Nice piece by Jeff Guyer at DIYPhotography about how to deal with client requests for all of your raw images.
Nice rational here:
I like pointing out to these clients that when their best friend’s sister’s boyfriend’s uncle buys a novel, the price tag does not include all of the author’s rough drafts. Paintings and sculptures do not come with the artist’s initial sketches.
The cynical, bitter part of my brain got to working … maybe I would allow them to have all of the unedited images, though that would be a higher fee to mitigate the potential risk of the client choosing poorly and processing the images to a lower standard than I would. Also, require the deletion of the credit and a total transfer of all liability and copyright, the latter of which would involve an additional fee.
(Thanks to John Harrington for the link.)
Photo District News has the story of the nine photo department folks who were let go, including David Handschuh.
Handschuh was crushed by debris from the World Trade Center on September 11, 2001. Yeah, 27 years of and nearly his life, walked out the door.
I’ll quote myself from almost a year ago: If journalism is the first draft of history, you just ripped its eyes out.
First, disclosure: I have been friends with CJ Gunther for two decades. Was even in his wedding. I’m also an unabashed Red Sox fan who cherished my nine years of Fenway Park coverage.
So when I see that my buddy CJ’s project on baseball impressions on the Green monster is being featured on National Geographic’s Proof blog … well, I’m going to share that.
We were kids when we started at the Associated Press, CJ has come a long way since then and I’m still thrilled by his work.
This is a bit commercial, but the Music Bed has done a piece for RODE microphones on Passion for Sound.
Passion For Sound from The Music Bed on Vimeo.
(Thanks to Will Yurman for the link.)
While not a visual journalist, every one of us should pay attention to John Seigenthaler’s dedication to serving his community.
I was luck enough to meet and talk with him several years ago at the First Amendment Center at Vanderbuilt University, a moment I’m sure slipped into his memory but resonates with me to this day.
Short interview with Ed Kashi done by Marc Silber where he talks about how he sees and interacts with people.
There has been a long-running debate between the Washington press corp and the current presidential administration about photo access. The short version: the White House hired an accomplished photojournalist, Pete Souza, to be the president’s photographer and has been much more active in releasing photos from Souza to the press and public. Which seems like a good thing, except they have also severely restricted the number of events the free press has access to. Many of the images the populace sees of the president are not journalistic images, they are PR handout photos.
The Wall Street Journal decided to have a little fun and created a one-play game where readers can guess which of five images is a PR handout photo and which are actual acts of journalism.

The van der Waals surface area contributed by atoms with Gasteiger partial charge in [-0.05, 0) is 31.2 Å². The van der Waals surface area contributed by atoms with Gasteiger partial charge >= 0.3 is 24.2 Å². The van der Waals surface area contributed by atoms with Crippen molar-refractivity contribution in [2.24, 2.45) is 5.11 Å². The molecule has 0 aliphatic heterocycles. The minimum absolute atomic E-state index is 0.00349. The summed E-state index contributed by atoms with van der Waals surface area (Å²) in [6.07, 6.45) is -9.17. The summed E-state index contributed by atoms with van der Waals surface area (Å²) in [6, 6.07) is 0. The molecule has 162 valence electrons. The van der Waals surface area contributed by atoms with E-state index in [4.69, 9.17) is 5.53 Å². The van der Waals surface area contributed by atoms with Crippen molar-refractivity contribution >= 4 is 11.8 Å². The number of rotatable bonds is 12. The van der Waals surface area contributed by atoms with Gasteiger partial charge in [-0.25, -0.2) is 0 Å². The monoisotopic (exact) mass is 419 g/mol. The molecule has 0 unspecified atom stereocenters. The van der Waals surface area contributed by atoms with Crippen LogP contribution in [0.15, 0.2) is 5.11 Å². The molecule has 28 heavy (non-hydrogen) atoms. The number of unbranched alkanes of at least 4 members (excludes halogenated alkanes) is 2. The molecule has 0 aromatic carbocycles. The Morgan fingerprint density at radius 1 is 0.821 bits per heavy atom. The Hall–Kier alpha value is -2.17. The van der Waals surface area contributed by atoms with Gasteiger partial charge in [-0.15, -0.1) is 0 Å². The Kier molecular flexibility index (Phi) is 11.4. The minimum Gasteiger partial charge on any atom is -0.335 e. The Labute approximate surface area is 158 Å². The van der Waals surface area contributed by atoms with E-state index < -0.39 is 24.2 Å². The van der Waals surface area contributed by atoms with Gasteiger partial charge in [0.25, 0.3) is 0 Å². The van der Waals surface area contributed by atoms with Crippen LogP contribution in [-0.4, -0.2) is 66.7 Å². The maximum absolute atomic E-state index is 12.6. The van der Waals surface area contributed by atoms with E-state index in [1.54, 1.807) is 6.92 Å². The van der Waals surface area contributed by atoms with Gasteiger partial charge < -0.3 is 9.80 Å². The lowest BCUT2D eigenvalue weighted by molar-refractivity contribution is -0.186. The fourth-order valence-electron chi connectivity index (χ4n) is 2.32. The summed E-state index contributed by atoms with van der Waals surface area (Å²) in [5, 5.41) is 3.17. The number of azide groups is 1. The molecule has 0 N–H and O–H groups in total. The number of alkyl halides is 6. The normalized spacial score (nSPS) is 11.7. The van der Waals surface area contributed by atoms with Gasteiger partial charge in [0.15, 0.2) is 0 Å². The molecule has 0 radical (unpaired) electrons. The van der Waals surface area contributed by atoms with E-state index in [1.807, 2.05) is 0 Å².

They only did it with one event, but I’d love to see a whole string of these – that would be really telling.
A few years back I did a talk at the Grandfather Mountain Camera Clinic titled, Photojournalism, Instagram and Artificial Authenticity. You can probably figure out where it went, that applying the latest filters to pristine images was playing with the emotions of your viewers, not helping them comprehend what was happening in the image before them. I am, after all, a strict constructionist and very limited when it comes to the artistic pursuits of photography – a picture should be accurate, that’s what I profess to believe to be true.
My students often ask me about putting music into their videos – news videos – and I always walk them through some questions. What’s missing from your story that you feel the need to decorate your story? What are the emotional consequences of doing this? And, lastly, what are the copyright concerns that you have to wrestle with?
After seven years of teaching video at the University of Georgia’s Grady College of Journalism and Mass Communication, I believe I’ve only had two pieces come in with music – and one of them the student wrote and performed it.
Al Tompkins down at the Poynter Institute has taken on this same subject this week, adding various types of music to UAV footage of fireworks.
He brings up the same issues but handles it more elegantly than I do.
My short answer to the question: News is news, let the story tell itself. Illustrate, don’t decorate.
I like Twitter, I like it’s variety and breadth. But to believe news needs to be fast is a fatal decision. News needs to be accurate and fair, not just fast or first.
Latest example comes from photo site PetaPixel which was duped last week.
As we tell students all the time, If your mother says she loves you, check it out.